In reaching its conclusion, the court drew a key factual distinction between the practices being challenged in the case before it and the practices that had been challenged in Dukes.  In McReynolds, the practice being challenged was the company-wide policy of “permitting brokers to form their own teams and prescribing criteria for account distributions that favor the already successfulthose who may owe heir success to having been invited to join a successful or promising team.”  The court distinguished this policy, which it characterized as a firm-wide policy of Merrill Lynch, from the allegations in Dukes, which were that the lack of a uniform corporate policy on discrimination created too much discretion in local managers to create locally discriminatory policies.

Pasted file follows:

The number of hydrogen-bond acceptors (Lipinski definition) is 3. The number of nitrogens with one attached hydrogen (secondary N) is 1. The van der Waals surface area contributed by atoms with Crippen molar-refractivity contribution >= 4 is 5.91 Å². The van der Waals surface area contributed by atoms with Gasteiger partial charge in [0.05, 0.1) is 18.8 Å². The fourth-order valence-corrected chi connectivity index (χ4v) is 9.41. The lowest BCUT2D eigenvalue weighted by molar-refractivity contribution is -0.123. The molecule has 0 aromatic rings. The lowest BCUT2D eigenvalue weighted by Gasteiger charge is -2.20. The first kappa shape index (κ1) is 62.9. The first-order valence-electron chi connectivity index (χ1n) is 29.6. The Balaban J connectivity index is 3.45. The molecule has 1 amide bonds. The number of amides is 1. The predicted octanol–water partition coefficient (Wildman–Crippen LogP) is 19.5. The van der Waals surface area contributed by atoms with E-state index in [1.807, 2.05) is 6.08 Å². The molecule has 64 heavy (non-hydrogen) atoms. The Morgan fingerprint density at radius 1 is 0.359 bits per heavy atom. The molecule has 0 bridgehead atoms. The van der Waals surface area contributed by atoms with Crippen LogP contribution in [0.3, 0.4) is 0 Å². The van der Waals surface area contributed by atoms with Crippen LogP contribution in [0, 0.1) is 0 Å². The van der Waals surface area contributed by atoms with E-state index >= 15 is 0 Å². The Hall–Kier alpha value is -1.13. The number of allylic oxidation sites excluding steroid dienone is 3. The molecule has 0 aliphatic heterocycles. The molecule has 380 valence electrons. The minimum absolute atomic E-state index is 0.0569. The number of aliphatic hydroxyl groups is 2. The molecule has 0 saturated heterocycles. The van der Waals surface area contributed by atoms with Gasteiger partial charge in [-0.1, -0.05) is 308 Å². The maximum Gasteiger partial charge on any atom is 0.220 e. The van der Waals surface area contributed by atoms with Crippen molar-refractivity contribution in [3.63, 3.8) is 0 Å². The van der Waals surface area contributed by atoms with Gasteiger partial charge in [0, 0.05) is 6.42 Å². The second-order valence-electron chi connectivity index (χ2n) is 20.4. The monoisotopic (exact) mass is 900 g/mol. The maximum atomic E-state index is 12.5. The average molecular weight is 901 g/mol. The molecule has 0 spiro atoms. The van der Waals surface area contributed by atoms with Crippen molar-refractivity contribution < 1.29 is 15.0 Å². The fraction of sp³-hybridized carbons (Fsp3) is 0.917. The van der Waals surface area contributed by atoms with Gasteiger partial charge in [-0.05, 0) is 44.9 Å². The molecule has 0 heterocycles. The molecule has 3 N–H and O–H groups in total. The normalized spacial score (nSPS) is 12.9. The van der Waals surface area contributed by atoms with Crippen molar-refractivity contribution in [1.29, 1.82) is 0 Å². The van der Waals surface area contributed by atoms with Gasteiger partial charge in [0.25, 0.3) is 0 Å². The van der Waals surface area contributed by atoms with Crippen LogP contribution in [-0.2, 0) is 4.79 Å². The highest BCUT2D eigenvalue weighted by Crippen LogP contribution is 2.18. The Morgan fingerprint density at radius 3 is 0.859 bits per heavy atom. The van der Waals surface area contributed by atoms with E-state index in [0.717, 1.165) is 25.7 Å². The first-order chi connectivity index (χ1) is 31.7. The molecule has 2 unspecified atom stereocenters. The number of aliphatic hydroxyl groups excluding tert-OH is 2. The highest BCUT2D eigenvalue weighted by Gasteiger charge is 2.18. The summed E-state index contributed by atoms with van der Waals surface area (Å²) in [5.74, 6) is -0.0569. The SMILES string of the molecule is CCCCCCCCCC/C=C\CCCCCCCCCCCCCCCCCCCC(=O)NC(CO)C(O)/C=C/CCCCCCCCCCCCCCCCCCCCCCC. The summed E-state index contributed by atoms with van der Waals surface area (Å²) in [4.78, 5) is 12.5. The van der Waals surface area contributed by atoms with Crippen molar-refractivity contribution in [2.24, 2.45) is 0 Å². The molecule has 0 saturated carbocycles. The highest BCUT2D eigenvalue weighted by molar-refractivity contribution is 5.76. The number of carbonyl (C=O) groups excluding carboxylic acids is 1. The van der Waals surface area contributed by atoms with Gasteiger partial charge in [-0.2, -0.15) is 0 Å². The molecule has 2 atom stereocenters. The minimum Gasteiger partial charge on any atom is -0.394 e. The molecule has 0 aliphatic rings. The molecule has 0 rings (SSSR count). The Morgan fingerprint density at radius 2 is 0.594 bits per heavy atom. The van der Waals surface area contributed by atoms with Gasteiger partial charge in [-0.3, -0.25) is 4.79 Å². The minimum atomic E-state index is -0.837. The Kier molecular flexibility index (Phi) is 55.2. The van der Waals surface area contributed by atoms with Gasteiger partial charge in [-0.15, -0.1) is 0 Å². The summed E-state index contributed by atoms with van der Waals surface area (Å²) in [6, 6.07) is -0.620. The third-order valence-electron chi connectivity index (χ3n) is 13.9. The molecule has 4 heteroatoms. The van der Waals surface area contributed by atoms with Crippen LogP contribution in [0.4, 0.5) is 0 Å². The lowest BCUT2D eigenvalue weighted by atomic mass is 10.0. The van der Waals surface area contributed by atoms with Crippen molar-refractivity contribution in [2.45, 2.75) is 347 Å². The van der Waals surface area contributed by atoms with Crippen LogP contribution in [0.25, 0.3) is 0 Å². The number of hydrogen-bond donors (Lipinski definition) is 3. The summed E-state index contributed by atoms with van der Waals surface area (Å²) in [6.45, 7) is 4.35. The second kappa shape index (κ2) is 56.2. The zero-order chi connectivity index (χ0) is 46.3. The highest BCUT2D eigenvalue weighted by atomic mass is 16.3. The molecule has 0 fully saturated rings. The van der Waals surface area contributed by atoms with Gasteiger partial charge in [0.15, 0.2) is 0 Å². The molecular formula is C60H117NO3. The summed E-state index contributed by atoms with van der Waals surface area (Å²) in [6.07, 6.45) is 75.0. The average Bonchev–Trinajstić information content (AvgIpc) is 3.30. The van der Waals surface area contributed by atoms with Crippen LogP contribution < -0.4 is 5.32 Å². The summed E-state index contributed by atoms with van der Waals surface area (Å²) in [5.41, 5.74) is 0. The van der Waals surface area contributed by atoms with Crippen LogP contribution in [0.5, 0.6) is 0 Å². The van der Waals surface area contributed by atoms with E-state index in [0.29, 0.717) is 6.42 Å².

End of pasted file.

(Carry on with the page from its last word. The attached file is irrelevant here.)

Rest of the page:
I’ll be posting more on this decision within the coming week, so stay tuned…

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Daniel Wise of the New York Law Journal has an interesting article out today on a recent New York state court decision involving a complex dispute over assets of former Philippines dictator, Ferdinand Marcos, being held by Merrill Lynch in New York.  The court ordered that the funds be paid to satisfy part of a $2 billion judgment awarded to class members in a successful class action filed in federal court in Hawaii under the Alien Tort Claims Act, on behalf of individuals injured by human rights abuses committed by the Marcos regime.  The current government of the Philippines claims entitlement of the funds, claiming that it has a sovereign interest.